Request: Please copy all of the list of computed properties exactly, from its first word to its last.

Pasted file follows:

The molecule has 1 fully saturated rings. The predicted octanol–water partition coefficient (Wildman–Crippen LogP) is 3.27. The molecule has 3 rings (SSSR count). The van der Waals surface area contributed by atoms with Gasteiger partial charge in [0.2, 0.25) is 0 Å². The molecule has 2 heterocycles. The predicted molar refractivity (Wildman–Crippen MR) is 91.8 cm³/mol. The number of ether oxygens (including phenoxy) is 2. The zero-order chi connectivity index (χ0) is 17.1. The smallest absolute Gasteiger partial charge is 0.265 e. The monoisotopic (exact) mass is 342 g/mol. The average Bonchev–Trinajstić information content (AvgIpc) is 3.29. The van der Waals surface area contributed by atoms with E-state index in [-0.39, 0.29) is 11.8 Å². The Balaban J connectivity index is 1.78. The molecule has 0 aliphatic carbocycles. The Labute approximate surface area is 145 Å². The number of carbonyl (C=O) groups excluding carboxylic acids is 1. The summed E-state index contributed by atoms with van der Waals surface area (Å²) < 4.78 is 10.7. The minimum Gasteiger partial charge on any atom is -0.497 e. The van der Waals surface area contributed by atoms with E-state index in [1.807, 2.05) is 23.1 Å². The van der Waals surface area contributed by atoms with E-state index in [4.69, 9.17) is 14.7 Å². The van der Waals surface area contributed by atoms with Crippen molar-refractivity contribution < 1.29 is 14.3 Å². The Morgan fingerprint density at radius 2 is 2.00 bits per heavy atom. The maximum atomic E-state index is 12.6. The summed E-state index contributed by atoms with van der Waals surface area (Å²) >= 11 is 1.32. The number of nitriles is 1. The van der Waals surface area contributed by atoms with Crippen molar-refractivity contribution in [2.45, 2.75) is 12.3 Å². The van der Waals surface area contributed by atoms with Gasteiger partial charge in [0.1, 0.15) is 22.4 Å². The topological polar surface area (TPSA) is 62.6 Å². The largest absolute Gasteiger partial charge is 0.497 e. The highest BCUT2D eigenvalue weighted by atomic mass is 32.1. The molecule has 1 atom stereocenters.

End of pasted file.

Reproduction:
The molecule has 1 fully saturated rings. The predicted octanol–water partition coefficient (Wildman–Crippen LogP) is 3.27. The molecule has 3 rings (SSSR count). The van der Waals surface area contributed by atoms with Gasteiger partial charge in [0.2, 0.25) is 0 Å². The molecule has 2 heterocycles. The predicted molar refractivity (Wildman–Crippen MR) is 91.8 cm³/mol. The number of ether oxygens (including phenoxy) is 2. The zero-order chi connectivity index (χ0) is 17.1. The smallest absolute Gasteiger partial charge is 0.265 e. The monoisotopic (exact) mass is 342 g/mol. The average Bonchev–Trinajstić information content (AvgIpc) is 3.29. The van der Waals surface area contributed by atoms with E-state index in [-0.39, 0.29) is 11.8 Å². The Balaban J connectivity index is 1.78. The molecule has 0 aliphatic carbocycles. The Labute approximate surface area is 145 Å². The number of carbonyl (C=O) groups excluding carboxylic acids is 1. The summed E-state index contributed by atoms with van der Waals surface area (Å²) < 4.78 is 10.7. The minimum Gasteiger partial charge on any atom is -0.497 e. The van der Waals surface area contributed by atoms with E-state index in [1.807, 2.05) is 23.1 Å². The van der Waals surface area contributed by atoms with E-state index in [4.69, 9.17) is 14.7 Å². The van der Waals surface area contributed by atoms with Crippen molar-refractivity contribution < 1.29 is 14.3 Å². The Morgan fingerprint density at radius 2 is 2.00 bits per heavy atom. The maximum atomic E-state index is 12.6. The summed E-state index contributed by atoms with van der Waals surface area (Å²) >= 11 is 1.32. The number of nitriles is 1. The van der Waals surface area contributed by atoms with Crippen molar-refractivity contribution in [2.45, 2.75) is 12.3 Å². The van der Waals surface area contributed by atoms with Gasteiger partial charge in [0.1, 0.15) is 22.4 Å². The topological polar surface area (TPSA) is 62.6 Å². The largest absolute Gasteiger partial charge is 0.497 e. The highest BCUT2D eigenvalue weighted by atomic mass is 32.1. The molecule has 1 atom stereocenters.